Symphony of coincidence?
My father was a longtime Mozart enthusiast. When he died we played only Mozart at his celebration of life. I notified the university alumni association of his death for listing in the alumni bulletin. I received a letter from the association stating that in my father’s memory, a bookplate was placed in a newly purchased library book about Mozart.
My family was astounded because the university had no way of knowing how my father felt about Mozart. We contacted the library person who had made the bookplate selection and discovered the decision was made completely at random. —Raymond Green, Mesa, Arizona
Dancing messages from the dead
My stepfather Marlin bought a dancing Christmas tree in the mid-2000s as a gimmick decoration. Marlin passed away in 2014 and my sister, Stacy, had taken possession of the tree along the way. Stacy got engaged to her longtime boyfriend on Thanksgiving night (Marlin had met him). The tree was unpacked, but had no batteries. Later that evening, with all the women sitting around talking, the tree lit up and started to dance! The empty battery pack was in hand and the only conclusion we could reach was that Marlin was sending his blessing and dancing a jig. —Norman Powers, Sheffield, Alabama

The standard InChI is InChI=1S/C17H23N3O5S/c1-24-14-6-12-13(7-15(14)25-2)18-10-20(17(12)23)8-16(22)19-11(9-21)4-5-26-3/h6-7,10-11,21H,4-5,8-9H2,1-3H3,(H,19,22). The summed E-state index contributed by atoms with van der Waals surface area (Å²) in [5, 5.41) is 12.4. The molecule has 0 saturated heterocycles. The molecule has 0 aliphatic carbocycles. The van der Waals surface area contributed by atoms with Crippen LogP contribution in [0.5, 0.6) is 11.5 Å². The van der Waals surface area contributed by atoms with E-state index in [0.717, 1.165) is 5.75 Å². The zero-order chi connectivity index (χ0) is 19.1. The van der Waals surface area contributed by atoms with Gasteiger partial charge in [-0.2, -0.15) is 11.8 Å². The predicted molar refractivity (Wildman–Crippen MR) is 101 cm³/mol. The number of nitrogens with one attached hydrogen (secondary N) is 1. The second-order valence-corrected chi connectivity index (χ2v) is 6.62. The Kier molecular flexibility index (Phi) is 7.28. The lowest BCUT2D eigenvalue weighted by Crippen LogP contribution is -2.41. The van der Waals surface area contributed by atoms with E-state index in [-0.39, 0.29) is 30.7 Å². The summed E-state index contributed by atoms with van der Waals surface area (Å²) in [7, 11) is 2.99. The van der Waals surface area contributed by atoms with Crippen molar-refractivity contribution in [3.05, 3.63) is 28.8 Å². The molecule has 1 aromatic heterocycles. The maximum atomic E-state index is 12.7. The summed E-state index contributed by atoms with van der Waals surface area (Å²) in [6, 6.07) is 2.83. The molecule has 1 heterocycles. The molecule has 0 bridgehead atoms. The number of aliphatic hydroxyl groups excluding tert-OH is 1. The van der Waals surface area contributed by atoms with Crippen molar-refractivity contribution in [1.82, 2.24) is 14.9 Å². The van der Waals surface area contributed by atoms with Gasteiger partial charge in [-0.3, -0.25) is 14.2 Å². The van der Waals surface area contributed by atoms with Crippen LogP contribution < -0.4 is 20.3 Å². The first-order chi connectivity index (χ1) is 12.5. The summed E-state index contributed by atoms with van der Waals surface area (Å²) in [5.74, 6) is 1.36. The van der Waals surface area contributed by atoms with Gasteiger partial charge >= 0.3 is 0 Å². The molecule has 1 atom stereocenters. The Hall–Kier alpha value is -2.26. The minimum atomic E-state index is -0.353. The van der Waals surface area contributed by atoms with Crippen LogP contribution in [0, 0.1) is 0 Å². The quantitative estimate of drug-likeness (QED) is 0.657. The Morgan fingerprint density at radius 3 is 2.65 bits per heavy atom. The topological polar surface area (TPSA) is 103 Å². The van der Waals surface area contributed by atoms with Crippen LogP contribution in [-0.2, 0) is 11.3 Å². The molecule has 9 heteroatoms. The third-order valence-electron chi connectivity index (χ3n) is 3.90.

The WWI field pack
It is spring of 1943 during World War II. Standing among hundreds of new soldiers at Camp Grant, in Illinois, my father, Sam, just 18 years old, waits as a truck slowly drives by. Randomly they toss a full field pack to each soldier. “How strange,” my father thinks, as he sees his last name, Litrenti, marked on each item in his pack. “How did they know it was me when they tossed the pack?” He was impressed! Beating all odds, my father was tossed a field pack from World War I—his own father’s. —Gail Litrenti-Benedetto, Park Ridge, Illinois
Pecks on wood
My husband had passed tragically and unexpectedly the night before. I returned home the next morning with my sister-in-law, my emotional support. We sat in the upstairs loft, sharing stories about a man who’d left us too young. I glanced out the window and noticed a woodpecker on the roof. It appeared to be watching us. A member of a species rarely seen here, the bird sat for almost 20 minutes as we reminisced. I affectionately named it after my late husband. It has been five years since he passed, and a woodpecker continues to appear at my weakest moments. —Shannon Neuhaus Rozewicz, Sussex, Wisconsin